The village trustees of Egg Harbor voted unanimously on Jan. 14 to put the question of medical and recreational marijuana before its voters on the April 2 ballot in the form of nonbinding advisory referenda.
Village attorney William Vande Castle provided the trustees with a written analysis of several ways they can approach the question, using recent referenda questions used elsewhere and pointing out that local questions tend to be more broad-based while statewide questions get more specific because they tend to serve as the basis for future statewide legislation.
Village Administrator Ryan Heise pointed out to the trustees that Wisconsin is surrounded by states that have passed some form of marijuana legislation, as well as the entire country of Canada.
Trustee Bob Dickson said it’s a shame the Door County Board of Supervisors refused to put the questions to a referendum when they came up before them in December, “so we’re going to do it here.”
Outgoing trustee Paula Cashin asked Heise and his staff to have the referenda wording ready for the next village board meeting.
The board also heard a TIF 101 presentation by Daniel Lindstrom, a planning and community-development manager with Vierbicher, a planning/engineering firm with a number of offices around the state.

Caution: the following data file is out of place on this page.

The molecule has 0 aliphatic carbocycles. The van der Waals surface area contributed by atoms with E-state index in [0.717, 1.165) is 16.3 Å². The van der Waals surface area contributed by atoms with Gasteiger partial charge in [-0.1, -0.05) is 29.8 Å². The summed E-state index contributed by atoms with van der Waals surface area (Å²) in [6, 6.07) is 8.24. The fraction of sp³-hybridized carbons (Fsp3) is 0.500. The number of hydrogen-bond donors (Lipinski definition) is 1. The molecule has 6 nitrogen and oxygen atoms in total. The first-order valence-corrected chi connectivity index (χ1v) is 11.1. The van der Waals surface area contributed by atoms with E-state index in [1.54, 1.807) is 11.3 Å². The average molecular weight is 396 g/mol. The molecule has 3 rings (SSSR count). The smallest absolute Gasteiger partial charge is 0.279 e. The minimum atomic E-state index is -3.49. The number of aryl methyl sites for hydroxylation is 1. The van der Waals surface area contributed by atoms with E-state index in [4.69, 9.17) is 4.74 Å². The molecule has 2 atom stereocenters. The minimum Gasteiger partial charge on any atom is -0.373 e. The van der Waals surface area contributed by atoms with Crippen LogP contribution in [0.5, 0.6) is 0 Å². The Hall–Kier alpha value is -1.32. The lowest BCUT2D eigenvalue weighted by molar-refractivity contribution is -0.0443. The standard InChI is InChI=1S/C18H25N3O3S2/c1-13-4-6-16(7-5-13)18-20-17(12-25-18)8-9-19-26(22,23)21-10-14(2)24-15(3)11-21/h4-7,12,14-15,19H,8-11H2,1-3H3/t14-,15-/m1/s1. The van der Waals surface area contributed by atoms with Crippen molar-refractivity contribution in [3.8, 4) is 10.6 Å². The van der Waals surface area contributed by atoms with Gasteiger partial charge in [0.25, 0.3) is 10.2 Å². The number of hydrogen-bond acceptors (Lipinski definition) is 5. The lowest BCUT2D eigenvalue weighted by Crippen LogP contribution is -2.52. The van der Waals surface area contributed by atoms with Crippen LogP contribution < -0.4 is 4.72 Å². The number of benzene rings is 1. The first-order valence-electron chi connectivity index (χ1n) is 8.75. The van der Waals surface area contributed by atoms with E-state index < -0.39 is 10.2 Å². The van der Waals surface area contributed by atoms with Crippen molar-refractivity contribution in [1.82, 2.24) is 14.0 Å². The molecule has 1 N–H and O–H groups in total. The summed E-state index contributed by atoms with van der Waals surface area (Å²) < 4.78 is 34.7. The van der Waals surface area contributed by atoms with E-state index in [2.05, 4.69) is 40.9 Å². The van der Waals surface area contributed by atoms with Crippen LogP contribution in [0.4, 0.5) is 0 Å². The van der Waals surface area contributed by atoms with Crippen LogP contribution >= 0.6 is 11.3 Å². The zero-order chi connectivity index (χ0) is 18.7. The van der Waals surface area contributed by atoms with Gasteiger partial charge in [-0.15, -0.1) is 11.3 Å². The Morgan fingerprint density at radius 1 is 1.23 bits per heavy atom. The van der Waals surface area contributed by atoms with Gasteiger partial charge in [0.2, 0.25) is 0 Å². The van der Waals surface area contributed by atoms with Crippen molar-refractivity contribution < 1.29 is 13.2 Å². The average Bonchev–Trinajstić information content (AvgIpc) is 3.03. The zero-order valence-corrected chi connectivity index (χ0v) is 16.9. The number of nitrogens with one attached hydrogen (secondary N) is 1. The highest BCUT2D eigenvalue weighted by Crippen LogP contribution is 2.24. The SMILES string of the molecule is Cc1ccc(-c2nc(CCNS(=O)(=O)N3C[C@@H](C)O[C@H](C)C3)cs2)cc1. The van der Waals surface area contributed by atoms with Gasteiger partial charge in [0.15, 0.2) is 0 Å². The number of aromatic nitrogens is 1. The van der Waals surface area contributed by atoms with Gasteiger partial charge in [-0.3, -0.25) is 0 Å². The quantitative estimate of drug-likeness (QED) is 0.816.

Heise said he asked Lindstrom to give the tax incremental financing primer because the brokers for the Alpine property said the potential developer will be “exploring financial assistance from the village.”
In addition to providing the basics on what a TIF is and how a municipality can use it for a development project, Lindstrom advised the village on how to be set up for success. This includes making certain the developer has no other financing options by using the “but for” principle (meaning the project would not happen but for the creation of a TIF) and having a frank discussion with the developer about the project and the expected rates of return.
The trustees also charged the administrative staff to find out what other municipalities charge rent for the U.S. Postal Service (USPS). The Egg Harbor contract expires in 2020, and the USPS has proposed dropping from the current $15.52 it pays per square foot (or $1,800 per month) to $10.92 per square foot (or $1,266.75 per month).